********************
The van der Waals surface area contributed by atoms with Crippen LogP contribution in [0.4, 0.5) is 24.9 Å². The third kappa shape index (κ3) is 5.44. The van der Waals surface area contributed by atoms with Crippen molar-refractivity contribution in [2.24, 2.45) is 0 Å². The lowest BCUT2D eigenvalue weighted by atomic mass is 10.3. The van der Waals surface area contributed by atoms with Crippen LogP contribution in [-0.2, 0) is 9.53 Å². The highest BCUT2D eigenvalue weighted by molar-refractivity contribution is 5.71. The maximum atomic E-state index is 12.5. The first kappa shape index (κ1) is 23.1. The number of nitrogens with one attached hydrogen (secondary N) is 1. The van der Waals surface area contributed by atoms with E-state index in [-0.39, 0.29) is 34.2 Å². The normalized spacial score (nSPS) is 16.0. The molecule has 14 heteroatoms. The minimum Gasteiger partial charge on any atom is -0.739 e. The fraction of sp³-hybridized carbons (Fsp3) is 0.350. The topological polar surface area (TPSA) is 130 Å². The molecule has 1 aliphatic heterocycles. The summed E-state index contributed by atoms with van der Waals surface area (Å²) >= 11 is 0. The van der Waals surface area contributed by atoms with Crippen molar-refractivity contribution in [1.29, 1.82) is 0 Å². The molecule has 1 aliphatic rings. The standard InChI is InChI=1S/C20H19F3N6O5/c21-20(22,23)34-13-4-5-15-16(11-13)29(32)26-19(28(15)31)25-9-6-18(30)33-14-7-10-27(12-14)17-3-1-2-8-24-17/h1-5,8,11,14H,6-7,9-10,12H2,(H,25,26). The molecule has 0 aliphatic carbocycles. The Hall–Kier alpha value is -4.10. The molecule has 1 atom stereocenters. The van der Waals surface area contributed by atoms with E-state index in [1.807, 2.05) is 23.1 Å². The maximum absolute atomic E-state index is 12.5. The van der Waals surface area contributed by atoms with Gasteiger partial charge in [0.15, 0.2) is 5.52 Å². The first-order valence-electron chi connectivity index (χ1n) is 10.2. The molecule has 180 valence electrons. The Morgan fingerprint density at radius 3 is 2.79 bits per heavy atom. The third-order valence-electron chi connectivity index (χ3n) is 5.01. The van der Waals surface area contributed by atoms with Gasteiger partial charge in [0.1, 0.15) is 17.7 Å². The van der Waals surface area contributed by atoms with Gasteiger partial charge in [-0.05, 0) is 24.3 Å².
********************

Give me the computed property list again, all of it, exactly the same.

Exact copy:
The van der Waals surface area contributed by atoms with Crippen LogP contribution in [0.4, 0.5) is 24.9 Å². The third kappa shape index (κ3) is 5.44. The van der Waals surface area contributed by atoms with Crippen molar-refractivity contribution in [2.24, 2.45) is 0 Å². The lowest BCUT2D eigenvalue weighted by atomic mass is 10.3. The van der Waals surface area contributed by atoms with Crippen LogP contribution in [-0.2, 0) is 9.53 Å². The highest BCUT2D eigenvalue weighted by molar-refractivity contribution is 5.71. The maximum atomic E-state index is 12.5. The first kappa shape index (κ1) is 23.1. The number of nitrogens with one attached hydrogen (secondary N) is 1. The van der Waals surface area contributed by atoms with E-state index in [-0.39, 0.29) is 34.2 Å². The normalized spacial score (nSPS) is 16.0. The molecule has 14 heteroatoms. The minimum Gasteiger partial charge on any atom is -0.739 e. The fraction of sp³-hybridized carbons (Fsp3) is 0.350. The topological polar surface area (TPSA) is 130 Å². The molecule has 1 aliphatic heterocycles. The summed E-state index contributed by atoms with van der Waals surface area (Å²) >= 11 is 0. The van der Waals surface area contributed by atoms with Crippen molar-refractivity contribution in [1.29, 1.82) is 0 Å². The molecule has 1 aliphatic rings. The standard InChI is InChI=1S/C20H19F3N6O5/c21-20(22,23)34-13-4-5-15-16(11-13)29(32)26-19(28(15)31)25-9-6-18(30)33-14-7-10-27(12-14)17-3-1-2-8-24-17/h1-5,8,11,14H,6-7,9-10,12H2,(H,25,26). The molecule has 0 aliphatic carbocycles. The Hall–Kier alpha value is -4.10. The molecule has 1 atom stereocenters. The van der Waals surface area contributed by atoms with E-state index in [1.807, 2.05) is 23.1 Å². The maximum absolute atomic E-state index is 12.5. The van der Waals surface area contributed by atoms with Gasteiger partial charge in [0.15, 0.2) is 5.52 Å². The first-order valence-electron chi connectivity index (χ1n) is 10.2. The molecule has 180 valence electrons. The Morgan fingerprint density at radius 3 is 2.79 bits per heavy atom. The third-order valence-electron chi connectivity index (χ3n) is 5.01. The van der Waals surface area contributed by atoms with Gasteiger partial charge in [0.1, 0.15) is 17.7 Å². The van der Waals surface area contributed by atoms with Gasteiger partial charge in [-0.05, 0) is 24.3 Å².